Last modified on 17 June 2012, at 17:47


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Deserts are regions of extreme dryness, with less than 5 inches of rain a year. In some deserts, evaporation is greater than rainfall, making them very dry. Semi-arid deserts average 5 to 10 inches of annual rain. Desert moisture is brief and unpredictable from year to year. One-third of Earth desert or semidesert.

Evaporation contributes greatly to a desert's dryness. In some deserts, the amount of water evaporating exceeds the amount of rainfall making that desert very dry. Rising air cools and can holds less moisture, producing clouds and precipitation; falling air warms, absorbing moisture. Areas with few clouds, bodies of water and little vegetation absorb most of the sun's radiation, heating the air at the surface. More humid areas deflect heat in clouds, water and vegetation, remaining cooler. High wind in open country also contributes to evaporation.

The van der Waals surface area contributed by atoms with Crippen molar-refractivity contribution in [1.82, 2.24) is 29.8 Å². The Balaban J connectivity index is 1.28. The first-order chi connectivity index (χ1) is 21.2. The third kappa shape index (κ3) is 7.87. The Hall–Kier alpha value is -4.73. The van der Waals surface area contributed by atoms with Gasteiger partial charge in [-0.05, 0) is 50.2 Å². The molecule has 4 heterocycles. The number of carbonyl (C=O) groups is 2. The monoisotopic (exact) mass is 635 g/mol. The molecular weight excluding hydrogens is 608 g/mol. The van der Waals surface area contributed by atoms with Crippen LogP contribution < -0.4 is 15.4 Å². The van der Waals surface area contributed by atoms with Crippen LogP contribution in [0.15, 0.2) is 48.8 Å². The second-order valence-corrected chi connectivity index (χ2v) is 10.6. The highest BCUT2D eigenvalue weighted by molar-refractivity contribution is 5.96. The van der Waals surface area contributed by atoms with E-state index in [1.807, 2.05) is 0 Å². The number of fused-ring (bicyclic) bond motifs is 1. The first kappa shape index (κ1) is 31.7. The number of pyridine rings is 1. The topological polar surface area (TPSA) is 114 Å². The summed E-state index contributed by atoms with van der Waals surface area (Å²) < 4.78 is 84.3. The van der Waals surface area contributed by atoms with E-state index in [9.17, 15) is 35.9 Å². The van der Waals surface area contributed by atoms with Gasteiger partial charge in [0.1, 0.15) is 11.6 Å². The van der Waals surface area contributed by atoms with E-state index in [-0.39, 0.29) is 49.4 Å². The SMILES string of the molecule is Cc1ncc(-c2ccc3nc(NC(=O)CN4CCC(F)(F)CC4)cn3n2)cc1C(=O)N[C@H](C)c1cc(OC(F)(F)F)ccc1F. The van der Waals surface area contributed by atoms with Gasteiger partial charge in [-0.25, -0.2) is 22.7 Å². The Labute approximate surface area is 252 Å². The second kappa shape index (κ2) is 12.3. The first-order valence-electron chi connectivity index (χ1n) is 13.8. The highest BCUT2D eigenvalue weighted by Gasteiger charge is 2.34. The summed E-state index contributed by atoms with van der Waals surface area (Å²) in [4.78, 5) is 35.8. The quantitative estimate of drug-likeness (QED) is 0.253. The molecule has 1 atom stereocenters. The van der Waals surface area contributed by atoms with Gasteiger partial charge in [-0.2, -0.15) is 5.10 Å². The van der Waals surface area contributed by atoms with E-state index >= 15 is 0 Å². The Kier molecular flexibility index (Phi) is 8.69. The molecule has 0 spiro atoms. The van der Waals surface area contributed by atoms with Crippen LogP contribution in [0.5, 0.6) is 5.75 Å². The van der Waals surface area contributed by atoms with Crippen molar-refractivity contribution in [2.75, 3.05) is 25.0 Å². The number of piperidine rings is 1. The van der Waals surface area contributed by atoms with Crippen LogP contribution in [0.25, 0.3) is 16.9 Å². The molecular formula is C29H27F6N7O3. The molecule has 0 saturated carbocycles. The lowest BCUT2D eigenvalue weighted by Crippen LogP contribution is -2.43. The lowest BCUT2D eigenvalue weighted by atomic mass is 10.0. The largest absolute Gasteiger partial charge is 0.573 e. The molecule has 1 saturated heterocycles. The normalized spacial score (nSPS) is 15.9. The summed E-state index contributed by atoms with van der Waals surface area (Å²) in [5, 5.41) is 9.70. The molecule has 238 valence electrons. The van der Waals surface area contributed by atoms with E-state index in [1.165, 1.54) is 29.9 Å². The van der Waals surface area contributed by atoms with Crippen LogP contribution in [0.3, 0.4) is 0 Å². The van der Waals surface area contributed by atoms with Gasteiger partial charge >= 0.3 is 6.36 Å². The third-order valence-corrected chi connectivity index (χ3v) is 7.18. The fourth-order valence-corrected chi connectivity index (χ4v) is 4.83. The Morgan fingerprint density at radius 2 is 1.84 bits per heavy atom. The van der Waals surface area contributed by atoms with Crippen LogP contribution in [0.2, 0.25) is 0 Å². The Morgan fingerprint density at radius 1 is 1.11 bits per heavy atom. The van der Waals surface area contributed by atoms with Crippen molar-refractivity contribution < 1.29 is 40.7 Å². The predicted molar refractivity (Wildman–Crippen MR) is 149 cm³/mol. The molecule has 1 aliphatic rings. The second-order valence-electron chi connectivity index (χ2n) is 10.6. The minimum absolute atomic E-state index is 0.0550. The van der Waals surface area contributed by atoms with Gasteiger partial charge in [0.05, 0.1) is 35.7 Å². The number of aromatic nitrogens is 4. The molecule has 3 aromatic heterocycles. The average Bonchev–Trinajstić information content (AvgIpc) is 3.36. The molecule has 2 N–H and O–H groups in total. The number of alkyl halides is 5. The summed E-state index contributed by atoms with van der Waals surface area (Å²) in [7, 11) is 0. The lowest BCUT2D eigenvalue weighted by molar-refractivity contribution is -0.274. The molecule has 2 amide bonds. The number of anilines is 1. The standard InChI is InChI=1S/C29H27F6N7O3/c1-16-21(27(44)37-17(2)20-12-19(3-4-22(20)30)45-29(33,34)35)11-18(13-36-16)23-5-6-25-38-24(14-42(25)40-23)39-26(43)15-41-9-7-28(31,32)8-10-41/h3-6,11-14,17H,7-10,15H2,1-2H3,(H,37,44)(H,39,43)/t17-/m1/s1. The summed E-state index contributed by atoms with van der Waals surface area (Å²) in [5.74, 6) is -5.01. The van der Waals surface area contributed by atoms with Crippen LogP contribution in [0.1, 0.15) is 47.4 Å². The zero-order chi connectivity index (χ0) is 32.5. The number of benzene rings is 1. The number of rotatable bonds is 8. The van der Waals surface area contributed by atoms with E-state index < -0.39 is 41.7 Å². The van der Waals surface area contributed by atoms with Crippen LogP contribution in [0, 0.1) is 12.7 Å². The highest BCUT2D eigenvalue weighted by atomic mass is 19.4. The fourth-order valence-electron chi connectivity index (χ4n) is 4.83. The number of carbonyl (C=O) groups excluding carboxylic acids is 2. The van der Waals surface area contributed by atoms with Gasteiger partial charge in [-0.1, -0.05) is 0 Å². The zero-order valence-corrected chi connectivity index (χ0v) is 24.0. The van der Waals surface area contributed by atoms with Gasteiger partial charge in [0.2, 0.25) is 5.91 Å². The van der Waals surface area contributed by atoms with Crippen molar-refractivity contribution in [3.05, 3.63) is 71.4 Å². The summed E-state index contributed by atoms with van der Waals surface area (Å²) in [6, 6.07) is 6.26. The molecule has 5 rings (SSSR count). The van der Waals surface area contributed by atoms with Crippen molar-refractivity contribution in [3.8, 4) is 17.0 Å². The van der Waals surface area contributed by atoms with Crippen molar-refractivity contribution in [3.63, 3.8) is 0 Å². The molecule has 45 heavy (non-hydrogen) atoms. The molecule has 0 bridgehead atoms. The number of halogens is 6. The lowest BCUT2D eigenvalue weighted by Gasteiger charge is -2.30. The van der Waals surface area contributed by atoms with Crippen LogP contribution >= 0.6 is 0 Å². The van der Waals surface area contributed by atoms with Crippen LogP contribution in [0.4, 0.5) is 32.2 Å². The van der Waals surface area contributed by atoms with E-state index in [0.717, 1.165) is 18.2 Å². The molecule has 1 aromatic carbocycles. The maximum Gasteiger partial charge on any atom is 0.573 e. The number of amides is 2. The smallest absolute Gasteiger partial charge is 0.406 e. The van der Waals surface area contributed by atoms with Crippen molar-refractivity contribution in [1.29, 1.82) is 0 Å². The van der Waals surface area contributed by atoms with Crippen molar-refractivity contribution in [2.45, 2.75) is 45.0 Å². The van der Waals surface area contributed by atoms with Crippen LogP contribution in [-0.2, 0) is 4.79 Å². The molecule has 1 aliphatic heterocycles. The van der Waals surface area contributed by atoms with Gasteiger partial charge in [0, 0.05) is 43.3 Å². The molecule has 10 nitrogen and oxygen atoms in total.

Locations of deserts have changed throughout the years. Modern deserts are in the horse latitudes, typically the Tropic of Cancer and the Tropic of Capricorn, between 15 and 30 degrees north and south of the equator. Some deserts, such as the Kalahari in central Africa, are very old. The Sahara Desert in northern Africa is quite old, as is the Sonoran Desert of North America. Deserts can also occur at near-polar latitudes, for example in Iceland or Antarctica.

Because they are poised in such harsh extremes of temperature and aridity, deserts are among the most fragile ecosystems on the planet.